Myanmar security forces have resumed loudspeaker broadcasts near its border with Bangladesh ordering Rohingya Muslims to immediately leave a strip of no man's land between the two countries, refugees said Sunday.
Myanmar had agreed in February to stop using loudspeakers to order the stranded Muslims to leave the area immediately and cross into Bangladesh. But, the loudspeaker messages resumed last weekend without warning, Rohingya community leaders said, exacerbating tension along the restive border zone.
"They played it several times yesterday, and have been repeating it this morning. It's very disturbing and creates panic," said Mohammad Arif, one of the leaders camped in no-man's land, as reported by Agence France-Presse (AFP). The messages, broadcast in Burmese and Rohingya, warned the refugees to "leave the area under Myanmar's jurisdiction or face prosecution."
"We are citizens of Myanmar. It's our fatherland. We have every right to remain here. Why should we go elsewhere?," said another community leader, Dil Mohammad.
The broadcasts also refer to the refugees as "Bengalis," the term used by many in Buddhist-majority Myanmar to refer to the Rohingya, whom they consider interlopers from Bangladesh.
The refugee crisis has strained ties between Bangladesh and Myanmar. The neighbors had agreed in November to begin repatriating Rohingya refugees to Myanmar but the process has stalled, with both sides blaming each other for the delays. Those living in no-man's land, and many in the Bangladeshi refugee camps, refuse to return to Myanmar until their safety and citizenship is assured and compensation granted for past injustices.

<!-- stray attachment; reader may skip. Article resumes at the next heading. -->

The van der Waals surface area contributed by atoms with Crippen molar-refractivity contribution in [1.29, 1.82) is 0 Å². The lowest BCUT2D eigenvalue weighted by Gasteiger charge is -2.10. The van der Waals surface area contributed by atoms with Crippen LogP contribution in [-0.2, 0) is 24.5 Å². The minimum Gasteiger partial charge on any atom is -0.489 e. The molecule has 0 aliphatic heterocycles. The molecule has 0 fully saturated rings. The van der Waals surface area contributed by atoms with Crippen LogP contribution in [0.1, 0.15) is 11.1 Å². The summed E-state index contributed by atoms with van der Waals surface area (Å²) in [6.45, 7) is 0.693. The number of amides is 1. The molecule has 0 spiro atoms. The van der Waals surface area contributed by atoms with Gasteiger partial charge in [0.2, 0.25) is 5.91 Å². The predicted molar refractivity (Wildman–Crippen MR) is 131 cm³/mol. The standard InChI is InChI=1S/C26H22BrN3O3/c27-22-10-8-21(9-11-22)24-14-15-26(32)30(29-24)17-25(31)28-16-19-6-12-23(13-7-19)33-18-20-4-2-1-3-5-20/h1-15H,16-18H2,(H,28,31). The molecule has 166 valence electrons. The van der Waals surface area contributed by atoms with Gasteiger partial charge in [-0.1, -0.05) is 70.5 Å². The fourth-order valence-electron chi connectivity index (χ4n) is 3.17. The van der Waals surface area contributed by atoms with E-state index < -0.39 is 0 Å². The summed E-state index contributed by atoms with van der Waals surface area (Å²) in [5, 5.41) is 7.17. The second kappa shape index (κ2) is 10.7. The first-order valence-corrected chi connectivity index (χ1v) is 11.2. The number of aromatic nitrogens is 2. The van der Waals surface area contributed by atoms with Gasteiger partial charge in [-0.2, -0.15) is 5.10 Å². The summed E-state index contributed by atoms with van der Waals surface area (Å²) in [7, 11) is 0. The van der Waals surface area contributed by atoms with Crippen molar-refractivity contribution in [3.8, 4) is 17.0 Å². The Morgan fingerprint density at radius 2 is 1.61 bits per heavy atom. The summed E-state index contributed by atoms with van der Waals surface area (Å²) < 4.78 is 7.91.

The U.N. has described the systematic violence by Myanmar against Rohingya Muslims in Rakhine state as possible genocide and ethnic cleansing. Around 6,000 refugees from the persecuted minority have been camping on the narrow stretch of land since fleeing a brutal military crackdown in Myanmar's west last August. An estimated 700,000 Rohingya have fled over the border to Bangladesh since an army crackdown was launched in Rakhine state in August. Myanmar blames Rohingya militants for an Aug. 25 strike on security posts in Rakhine state that triggered a fierce army crackdown. At least 9,000 Rohingya were killed in Rakhine state from Aug. 25 to Sept. 24, according to Doctors without Borders. In a report last December, the global humanitarian group said the deaths of 71.7 percent, or 6,700 Rohingya, were caused by violence. The death toll includes 730 children below the age of 5.
The stateless Rohingya have been the target of communal violence and vicious anti-Muslim sentiment in mainly Buddhist Myanmar for years. Myanmar has denied citizenship to Rohingya since 1982 and excludes them from the 135 ethnic groups it officially recognizes, which effectively renders them stateless. The Rohingya trace their presence in Rakhine back centuries. But most people in majority-Buddhist Myanmar consider them to be unwanted Muslim immigrants from Bangladesh.